As far as mobile, many people noted that Zuckerberg spent a lot of time talking about it. Makes sense to me. This is the biggest challenge facing his company. The fact that he talked about it so much, or that he even decided to do the interview in the first place, is telling. He feels that he needs the stock to go up. The drop in price is hurting morale at the company, and he is likely worried about the coming lock-up expiration.

Zuckerberg asserted Facebook could make more money from mobile than desktop because: 1) there were more users there, 2) they spend more time on mobile than desktop, and 3) Facebook can make more money per amount of time they spend there.

I was with him to No. 3. How exactly is that a given that Facebook can make more money from mobile users due to high engagement? Zuckerberg never said.

About 10 people in my stream complimented Mike Arrington for "doing what the best interviewers do and letting Zuckerberg just talk." I agree that I think Arrington did a super job. Just getting Zuck to agree to sit down was half the battle to having a successful interview. But Zuckerberg made so many rapid-fire comments that were left unchallenged.

Mike Arrington tried several times to go back and clarify what was said. However, he was in almost an impossible spot as an interviewer: He had a hard stop 30-minute time limit and a lot of questions to get through. I don't blame Arrington for not grilling Zuckerberg more. I simply dispute the idea that you should just let Zuckerberg get up there and recite talking points for 30 minutes.

Ideally, I'd like to see Zuckerberg get a grilling for an hour on all the questions still hanging over the company. Unfortunately, I don't think that will ever happen.

Zuckerberg is right that Facebook was never as good as the media said in May, and it's not as bad as most people say it is now. The company has a lot of great opportunities in front of it -- but also some very serious issues that need to be addressed.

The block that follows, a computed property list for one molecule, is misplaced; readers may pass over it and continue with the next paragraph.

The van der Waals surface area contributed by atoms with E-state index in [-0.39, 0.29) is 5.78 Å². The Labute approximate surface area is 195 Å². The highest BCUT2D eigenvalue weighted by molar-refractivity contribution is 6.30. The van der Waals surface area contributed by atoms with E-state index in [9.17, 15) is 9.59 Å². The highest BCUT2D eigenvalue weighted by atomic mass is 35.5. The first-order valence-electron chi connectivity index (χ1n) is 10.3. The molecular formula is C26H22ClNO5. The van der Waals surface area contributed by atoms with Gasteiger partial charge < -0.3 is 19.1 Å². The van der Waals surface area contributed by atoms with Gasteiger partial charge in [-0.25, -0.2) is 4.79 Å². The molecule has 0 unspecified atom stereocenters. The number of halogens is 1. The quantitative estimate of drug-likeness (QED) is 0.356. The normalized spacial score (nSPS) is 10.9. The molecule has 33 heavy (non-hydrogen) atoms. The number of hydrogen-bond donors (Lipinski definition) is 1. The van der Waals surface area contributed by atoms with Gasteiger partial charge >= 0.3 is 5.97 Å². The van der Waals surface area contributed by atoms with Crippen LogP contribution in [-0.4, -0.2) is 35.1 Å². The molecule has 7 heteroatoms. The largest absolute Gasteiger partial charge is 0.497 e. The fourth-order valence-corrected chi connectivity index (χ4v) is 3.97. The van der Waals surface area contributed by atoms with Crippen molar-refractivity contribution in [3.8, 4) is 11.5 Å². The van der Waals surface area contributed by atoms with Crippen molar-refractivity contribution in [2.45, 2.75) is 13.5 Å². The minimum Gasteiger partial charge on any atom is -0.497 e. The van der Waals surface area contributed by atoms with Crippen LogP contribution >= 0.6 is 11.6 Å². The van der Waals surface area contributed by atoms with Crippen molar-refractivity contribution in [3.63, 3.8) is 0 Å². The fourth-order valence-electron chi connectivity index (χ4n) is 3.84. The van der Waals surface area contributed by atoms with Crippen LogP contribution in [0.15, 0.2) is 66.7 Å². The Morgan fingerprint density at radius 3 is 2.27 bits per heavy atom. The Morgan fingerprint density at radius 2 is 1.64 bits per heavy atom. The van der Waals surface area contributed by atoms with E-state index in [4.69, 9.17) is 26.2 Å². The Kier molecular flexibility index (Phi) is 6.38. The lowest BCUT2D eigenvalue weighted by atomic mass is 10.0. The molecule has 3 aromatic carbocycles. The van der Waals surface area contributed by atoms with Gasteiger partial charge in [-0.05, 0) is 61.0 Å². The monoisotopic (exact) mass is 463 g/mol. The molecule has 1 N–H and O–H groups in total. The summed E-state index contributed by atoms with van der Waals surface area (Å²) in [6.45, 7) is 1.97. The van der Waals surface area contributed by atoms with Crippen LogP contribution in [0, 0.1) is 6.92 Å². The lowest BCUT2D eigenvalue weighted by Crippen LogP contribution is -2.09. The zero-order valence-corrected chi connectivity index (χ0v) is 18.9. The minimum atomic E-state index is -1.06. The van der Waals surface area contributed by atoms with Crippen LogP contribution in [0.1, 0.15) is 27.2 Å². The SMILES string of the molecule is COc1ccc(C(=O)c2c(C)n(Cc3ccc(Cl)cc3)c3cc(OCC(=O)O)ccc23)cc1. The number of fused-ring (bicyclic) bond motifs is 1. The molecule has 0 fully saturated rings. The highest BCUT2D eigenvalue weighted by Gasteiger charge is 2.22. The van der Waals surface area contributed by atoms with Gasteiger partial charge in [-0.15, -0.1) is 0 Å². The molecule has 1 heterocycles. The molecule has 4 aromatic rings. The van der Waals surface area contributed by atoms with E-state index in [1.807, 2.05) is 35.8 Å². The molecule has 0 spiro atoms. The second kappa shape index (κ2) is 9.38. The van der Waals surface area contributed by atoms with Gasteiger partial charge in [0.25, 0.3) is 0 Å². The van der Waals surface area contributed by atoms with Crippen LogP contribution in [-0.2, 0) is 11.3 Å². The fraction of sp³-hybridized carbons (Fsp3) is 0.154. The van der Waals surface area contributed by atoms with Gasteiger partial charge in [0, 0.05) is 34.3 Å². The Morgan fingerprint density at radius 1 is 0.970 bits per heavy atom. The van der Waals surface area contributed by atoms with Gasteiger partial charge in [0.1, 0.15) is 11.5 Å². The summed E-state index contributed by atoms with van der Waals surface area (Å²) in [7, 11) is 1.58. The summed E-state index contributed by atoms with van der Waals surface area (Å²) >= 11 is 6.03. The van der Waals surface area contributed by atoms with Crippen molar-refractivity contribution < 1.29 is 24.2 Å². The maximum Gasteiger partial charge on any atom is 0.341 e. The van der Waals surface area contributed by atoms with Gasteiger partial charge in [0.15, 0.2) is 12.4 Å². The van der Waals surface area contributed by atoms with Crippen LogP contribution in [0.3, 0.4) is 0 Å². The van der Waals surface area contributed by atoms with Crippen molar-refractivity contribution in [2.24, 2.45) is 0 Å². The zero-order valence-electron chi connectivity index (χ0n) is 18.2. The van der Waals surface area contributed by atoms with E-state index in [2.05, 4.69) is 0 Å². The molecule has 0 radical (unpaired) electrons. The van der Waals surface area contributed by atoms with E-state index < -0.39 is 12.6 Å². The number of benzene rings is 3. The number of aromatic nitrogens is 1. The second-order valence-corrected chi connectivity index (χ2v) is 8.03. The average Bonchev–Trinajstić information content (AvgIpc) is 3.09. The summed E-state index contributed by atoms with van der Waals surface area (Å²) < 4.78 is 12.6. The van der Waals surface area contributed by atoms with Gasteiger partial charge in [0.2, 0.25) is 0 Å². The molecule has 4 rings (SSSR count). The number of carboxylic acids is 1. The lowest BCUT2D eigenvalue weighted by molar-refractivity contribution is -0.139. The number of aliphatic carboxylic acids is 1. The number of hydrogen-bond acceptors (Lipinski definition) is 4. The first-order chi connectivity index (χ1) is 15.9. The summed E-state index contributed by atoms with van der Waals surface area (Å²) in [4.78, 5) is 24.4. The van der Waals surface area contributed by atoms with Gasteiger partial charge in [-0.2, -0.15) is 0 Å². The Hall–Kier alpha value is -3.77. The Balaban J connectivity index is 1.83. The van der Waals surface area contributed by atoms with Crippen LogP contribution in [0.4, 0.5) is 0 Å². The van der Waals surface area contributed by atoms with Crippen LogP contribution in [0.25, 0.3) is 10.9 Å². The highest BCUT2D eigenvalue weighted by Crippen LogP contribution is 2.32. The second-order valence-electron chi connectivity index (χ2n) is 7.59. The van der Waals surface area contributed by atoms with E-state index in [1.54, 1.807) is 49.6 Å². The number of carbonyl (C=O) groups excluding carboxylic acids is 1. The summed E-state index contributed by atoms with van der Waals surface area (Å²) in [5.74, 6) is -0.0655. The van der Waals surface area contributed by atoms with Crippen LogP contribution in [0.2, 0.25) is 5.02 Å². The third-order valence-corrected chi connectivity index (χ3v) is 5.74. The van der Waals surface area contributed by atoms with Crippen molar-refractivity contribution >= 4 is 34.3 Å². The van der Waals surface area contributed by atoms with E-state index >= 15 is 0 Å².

At the time of publication, the author had no positions in Facebook.

This article is commentary by an independent contributor, separate from TheStreet's regular news coverage.

Eric Jackson is founder and Managing Member of Ironfire Capital and the general partner and investment manager of Ironfire Capital US Fund LP and Ironfire Capital International Fund, Ltd. In January 2007, Jackson started the world's first Internet-based campaign to increase shareholder value at Yahoo!, leading to a change in CEOs in 2007. He also spoke out in favor of Yahoo!'s accepting Microsoft's buyout offer in 2008. Global Proxy Watch named Jackson as one of its 10 "Stars" who positively influenced international corporate governance and shareowner value in 2007.

Prior to founding Ironfire Capital, Jackson was President and CEO of Jackson Leadership Systems, Inc., a leadership, strategy, and governance consulting firm. He completed his Ph.D. in the Management Department at the Columbia University Graduate School of Business in New York, with a specialization in Strategic Management and Corporate Governance, and holds a B.A. from McGill University.

He was previously Vice President of Strategy and Business Development at VoiceGenie Technologies, a software firm now owned by Alcatel-Lucent. In 2004, Jackson founded the Young Patrons' Circle at the Royal Ontario Museum in Toronto, which is now the second-largest social and philanthropic group of its kind in North America, raising $500,000 annually for the museum. You can follow Jackson on Twitter at or @ericjackson.

You can contact Eric by emailing him at